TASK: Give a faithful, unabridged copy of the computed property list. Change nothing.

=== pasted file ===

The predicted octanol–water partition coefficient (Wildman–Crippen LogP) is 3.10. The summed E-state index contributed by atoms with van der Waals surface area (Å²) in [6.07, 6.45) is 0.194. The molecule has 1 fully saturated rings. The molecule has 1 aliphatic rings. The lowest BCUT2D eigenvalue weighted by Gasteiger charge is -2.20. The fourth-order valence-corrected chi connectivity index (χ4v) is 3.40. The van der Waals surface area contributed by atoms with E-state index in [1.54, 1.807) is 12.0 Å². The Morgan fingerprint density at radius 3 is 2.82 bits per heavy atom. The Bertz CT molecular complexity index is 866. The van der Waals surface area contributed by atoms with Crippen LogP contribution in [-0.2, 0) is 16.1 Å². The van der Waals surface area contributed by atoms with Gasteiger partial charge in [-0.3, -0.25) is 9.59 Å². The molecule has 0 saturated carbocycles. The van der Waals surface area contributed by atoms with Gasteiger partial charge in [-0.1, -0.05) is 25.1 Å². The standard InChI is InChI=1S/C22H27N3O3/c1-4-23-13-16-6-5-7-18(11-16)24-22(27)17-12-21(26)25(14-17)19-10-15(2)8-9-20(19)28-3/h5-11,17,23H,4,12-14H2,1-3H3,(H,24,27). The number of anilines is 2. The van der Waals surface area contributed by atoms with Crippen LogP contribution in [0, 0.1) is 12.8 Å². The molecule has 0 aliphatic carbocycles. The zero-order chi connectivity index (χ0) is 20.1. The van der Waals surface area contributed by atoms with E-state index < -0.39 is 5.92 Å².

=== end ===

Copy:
The predicted octanol–water partition coefficient (Wildman–Crippen LogP) is 3.10. The summed E-state index contributed by atoms with van der Waals surface area (Å²) in [6.07, 6.45) is 0.194. The molecule has 1 fully saturated rings. The molecule has 1 aliphatic rings. The lowest BCUT2D eigenvalue weighted by Gasteiger charge is -2.20. The fourth-order valence-corrected chi connectivity index (χ4v) is 3.40. The van der Waals surface area contributed by atoms with E-state index in [1.54, 1.807) is 12.0 Å². The Morgan fingerprint density at radius 3 is 2.82 bits per heavy atom. The Bertz CT molecular complexity index is 866. The van der Waals surface area contributed by atoms with Crippen LogP contribution in [-0.2, 0) is 16.1 Å². The van der Waals surface area contributed by atoms with Gasteiger partial charge in [-0.3, -0.25) is 9.59 Å². The molecule has 0 saturated carbocycles. The van der Waals surface area contributed by atoms with Gasteiger partial charge in [-0.1, -0.05) is 25.1 Å². The standard InChI is InChI=1S/C22H27N3O3/c1-4-23-13-16-6-5-7-18(11-16)24-22(27)17-12-21(26)25(14-17)19-10-15(2)8-9-20(19)28-3/h5-11,17,23H,4,12-14H2,1-3H3,(H,24,27). The number of anilines is 2. The van der Waals surface area contributed by atoms with Crippen LogP contribution in [0, 0.1) is 12.8 Å². The molecule has 0 aliphatic carbocycles. The zero-order chi connectivity index (χ0) is 20.1. The van der Waals surface area contributed by atoms with E-state index < -0.39 is 5.92 Å².